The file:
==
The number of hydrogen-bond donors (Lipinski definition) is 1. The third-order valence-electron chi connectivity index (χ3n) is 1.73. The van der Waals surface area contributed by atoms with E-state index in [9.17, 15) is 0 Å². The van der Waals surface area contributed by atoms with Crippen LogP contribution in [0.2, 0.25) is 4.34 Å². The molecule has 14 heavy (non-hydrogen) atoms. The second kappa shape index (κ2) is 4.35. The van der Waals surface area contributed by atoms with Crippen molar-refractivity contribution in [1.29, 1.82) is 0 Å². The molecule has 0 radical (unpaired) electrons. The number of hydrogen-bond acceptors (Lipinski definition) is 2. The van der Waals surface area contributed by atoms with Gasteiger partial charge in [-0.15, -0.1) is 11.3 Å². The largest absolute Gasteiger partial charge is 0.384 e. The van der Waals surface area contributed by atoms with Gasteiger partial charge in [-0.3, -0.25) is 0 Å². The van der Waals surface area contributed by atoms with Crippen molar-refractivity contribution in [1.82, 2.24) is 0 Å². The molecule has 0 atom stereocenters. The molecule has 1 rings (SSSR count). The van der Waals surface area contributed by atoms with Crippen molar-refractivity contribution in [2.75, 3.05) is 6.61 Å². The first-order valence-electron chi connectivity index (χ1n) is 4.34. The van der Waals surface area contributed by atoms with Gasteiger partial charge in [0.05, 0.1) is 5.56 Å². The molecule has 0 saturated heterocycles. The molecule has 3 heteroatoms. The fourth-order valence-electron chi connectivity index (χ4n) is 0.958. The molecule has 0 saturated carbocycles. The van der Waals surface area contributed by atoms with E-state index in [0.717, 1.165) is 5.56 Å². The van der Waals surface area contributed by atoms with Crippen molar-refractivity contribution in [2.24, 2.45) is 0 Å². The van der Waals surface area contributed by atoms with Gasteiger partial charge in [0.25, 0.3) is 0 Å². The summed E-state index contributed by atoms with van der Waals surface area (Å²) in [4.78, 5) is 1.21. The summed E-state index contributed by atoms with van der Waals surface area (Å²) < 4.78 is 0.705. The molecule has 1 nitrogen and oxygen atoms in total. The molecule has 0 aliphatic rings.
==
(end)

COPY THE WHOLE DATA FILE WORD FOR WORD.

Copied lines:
The number of hydrogen-bond donors (Lipinski definition) is 1. The third-order valence-electron chi connectivity index (χ3n) is 1.73. The van der Waals surface area contributed by atoms with E-state index in [9.17, 15) is 0 Å². The van der Waals surface area contributed by atoms with Crippen LogP contribution in [0.2, 0.25) is 4.34 Å². The molecule has 14 heavy (non-hydrogen) atoms. The second kappa shape index (κ2) is 4.35. The van der Waals surface area contributed by atoms with Crippen molar-refractivity contribution in [1.29, 1.82) is 0 Å². The molecule has 0 radical (unpaired) electrons. The number of hydrogen-bond acceptors (Lipinski definition) is 2. The van der Waals surface area contributed by atoms with Gasteiger partial charge in [-0.15, -0.1) is 11.3 Å². The largest absolute Gasteiger partial charge is 0.384 e. The van der Waals surface area contributed by atoms with Gasteiger partial charge in [-0.3, -0.25) is 0 Å². The van der Waals surface area contributed by atoms with Crippen molar-refractivity contribution in [1.82, 2.24) is 0 Å². The molecule has 0 atom stereocenters. The molecule has 1 rings (SSSR count). The van der Waals surface area contributed by atoms with Crippen molar-refractivity contribution in [2.75, 3.05) is 6.61 Å². The first-order valence-electron chi connectivity index (χ1n) is 4.34. The van der Waals surface area contributed by atoms with Gasteiger partial charge in [0.05, 0.1) is 5.56 Å². The molecule has 0 saturated heterocycles. The molecule has 3 heteroatoms. The fourth-order valence-electron chi connectivity index (χ4n) is 0.958. The molecule has 0 saturated carbocycles. The van der Waals surface area contributed by atoms with E-state index in [0.717, 1.165) is 5.56 Å². The van der Waals surface area contributed by atoms with Crippen molar-refractivity contribution in [2.24, 2.45) is 0 Å². The van der Waals surface area contributed by atoms with Gasteiger partial charge in [0.25, 0.3) is 0 Å². The summed E-state index contributed by atoms with van der Waals surface area (Å²) in [4.78, 5) is 1.21. The summed E-state index contributed by atoms with van der Waals surface area (Å²) < 4.78 is 0.705. The molecule has 1 nitrogen and oxygen atoms in total. The molecule has 0 aliphatic rings.